How do you write from the customer's perspective, when you don't know the customer?

3 key questions and 4 goals

Sometimes you have to bid when you don’t have a previous relationship with the customer. So how do you write from their perspective, when you don’t even know what that is?

While you may not know them directly, you may know people like them. You can ask yourself questions like:

  • What matters to people in their environment and circumstances?
  • What would they find useful, helpful, or beneficial?
  • What are their characteristics?

Your goal is to build a profile that will help you visualize what you think the customer is like when you don’t really know them that well. Make sure that you separate the people from the organization:

  • What matters to people like them?
  • How does a person like that tend to make decisions?
  • What matters to organizations like theirs?
  • How does an organization like that tend to make decisions?

This approach gives you someone to visualize so that you can write from their perspective. It is better to write about results and benefits that are relevant to people like the customer, than to not write about results and benefits at all.

If you really don’t know the customer, their organization, their industry, their type or anything about them, then all you can do is use yourself as an example. Write about the results and benefits that would matter to you if you were them. Even though we vary a great deal as individuals, we all share a human nature. Just don’t write it about yourself, make it about what the customer will get and how they will benefit from it.

 
 

There are some writing techniques you can use when you don’t really know the customer. These tend to water your proposal down and make it weaker. But using them is better than not making your proposal about the customer.

You can hedge your bets by using words like “usually” and “most” when you want to say that something matters to a lot of people, but don’t want to say that it matters (to all people) just in case the person reading isn’t one of them. You can also use examples of things that matter, such as how you take customer concerns into consideration, without saying that those concerns matter to the customer (even if you suspect that they do).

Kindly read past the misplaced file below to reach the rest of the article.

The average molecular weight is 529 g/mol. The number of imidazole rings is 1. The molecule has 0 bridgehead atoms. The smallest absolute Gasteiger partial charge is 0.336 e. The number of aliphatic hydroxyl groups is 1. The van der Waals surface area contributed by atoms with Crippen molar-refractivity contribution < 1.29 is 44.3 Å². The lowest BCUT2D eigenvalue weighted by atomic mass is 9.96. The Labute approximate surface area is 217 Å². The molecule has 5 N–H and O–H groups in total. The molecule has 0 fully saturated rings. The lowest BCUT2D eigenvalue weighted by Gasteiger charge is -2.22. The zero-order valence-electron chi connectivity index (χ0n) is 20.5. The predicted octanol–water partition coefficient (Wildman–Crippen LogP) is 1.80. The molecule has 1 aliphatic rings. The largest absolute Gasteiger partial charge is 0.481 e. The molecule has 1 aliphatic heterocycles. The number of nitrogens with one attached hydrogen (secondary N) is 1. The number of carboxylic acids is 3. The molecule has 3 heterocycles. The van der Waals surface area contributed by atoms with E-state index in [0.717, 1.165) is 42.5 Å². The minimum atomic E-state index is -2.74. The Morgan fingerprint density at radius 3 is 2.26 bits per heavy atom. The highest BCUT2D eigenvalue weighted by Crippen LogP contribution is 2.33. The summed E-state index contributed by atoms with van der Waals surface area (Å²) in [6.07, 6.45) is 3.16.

Another approach you can take is to make your submission the first step in a conversation. Even when there is a written RFP and everything is set in stone, once the contract is awarded there will be plenty of discussion. By making the proposal conversational, you can show your expertise by addressing important considerations, while maintaining flexibility with regards to the options, trade-offs, or approaches favored by the customer (as soon as you find out what they are).

While you may not know the individual or company's details or specific concerns, you can still write about organizations like theirs. By focusing on issues that matter to most people and subtly hedging your language, you can prepare a proposal from the perspective of a typical customer and still be superior to one that simply describes the company submitting the proposal.


Carl Dickson

Carl is the Founder and President of CapturePlanning.com and PropLIBRARY

Carl is an expert at winning in writing. The materials he has published have helped millions of people develop business and write better proposals. Carl is also a prolific author, frequent speaker, trainer, and consultant and can be reached at carl.dickson@captureplanning.com. To find out more about him, you can also connect with Carl on LinkedIn.

Click here to learn how to engage Carl as a consultant.

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